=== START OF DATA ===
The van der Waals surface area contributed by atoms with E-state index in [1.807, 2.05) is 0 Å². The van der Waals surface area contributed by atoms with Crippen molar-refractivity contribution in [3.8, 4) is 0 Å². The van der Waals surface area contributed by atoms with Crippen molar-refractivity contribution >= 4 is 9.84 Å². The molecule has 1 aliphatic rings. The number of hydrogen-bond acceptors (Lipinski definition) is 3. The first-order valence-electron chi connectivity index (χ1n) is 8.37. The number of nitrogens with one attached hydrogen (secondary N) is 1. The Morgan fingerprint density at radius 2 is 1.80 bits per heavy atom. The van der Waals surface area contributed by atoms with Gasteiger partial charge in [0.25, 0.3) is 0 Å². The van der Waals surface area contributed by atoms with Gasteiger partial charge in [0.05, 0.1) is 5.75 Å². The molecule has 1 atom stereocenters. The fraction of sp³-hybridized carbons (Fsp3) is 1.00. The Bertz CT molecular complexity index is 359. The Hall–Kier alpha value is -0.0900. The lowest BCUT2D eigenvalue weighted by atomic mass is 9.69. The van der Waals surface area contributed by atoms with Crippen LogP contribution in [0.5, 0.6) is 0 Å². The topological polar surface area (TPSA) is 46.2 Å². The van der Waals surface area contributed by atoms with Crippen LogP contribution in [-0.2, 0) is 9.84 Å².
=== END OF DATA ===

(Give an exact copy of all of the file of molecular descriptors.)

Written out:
The van der Waals surface area contributed by atoms with E-state index in [1.807, 2.05) is 0 Å². The van der Waals surface area contributed by atoms with Crippen molar-refractivity contribution in [3.8, 4) is 0 Å². The van der Waals surface area contributed by atoms with Crippen molar-refractivity contribution >= 4 is 9.84 Å². The molecule has 1 aliphatic rings. The number of hydrogen-bond acceptors (Lipinski definition) is 3. The first-order valence-electron chi connectivity index (χ1n) is 8.37. The number of nitrogens with one attached hydrogen (secondary N) is 1. The Morgan fingerprint density at radius 2 is 1.80 bits per heavy atom. The van der Waals surface area contributed by atoms with Gasteiger partial charge in [0.25, 0.3) is 0 Å². The van der Waals surface area contributed by atoms with Gasteiger partial charge in [0.05, 0.1) is 5.75 Å². The molecule has 1 atom stereocenters. The fraction of sp³-hybridized carbons (Fsp3) is 1.00. The Bertz CT molecular complexity index is 359. The Hall–Kier alpha value is -0.0900. The lowest BCUT2D eigenvalue weighted by atomic mass is 9.69. The van der Waals surface area contributed by atoms with Crippen LogP contribution in [0.5, 0.6) is 0 Å². The topological polar surface area (TPSA) is 46.2 Å². The van der Waals surface area contributed by atoms with Crippen LogP contribution in [-0.2, 0) is 9.84 Å².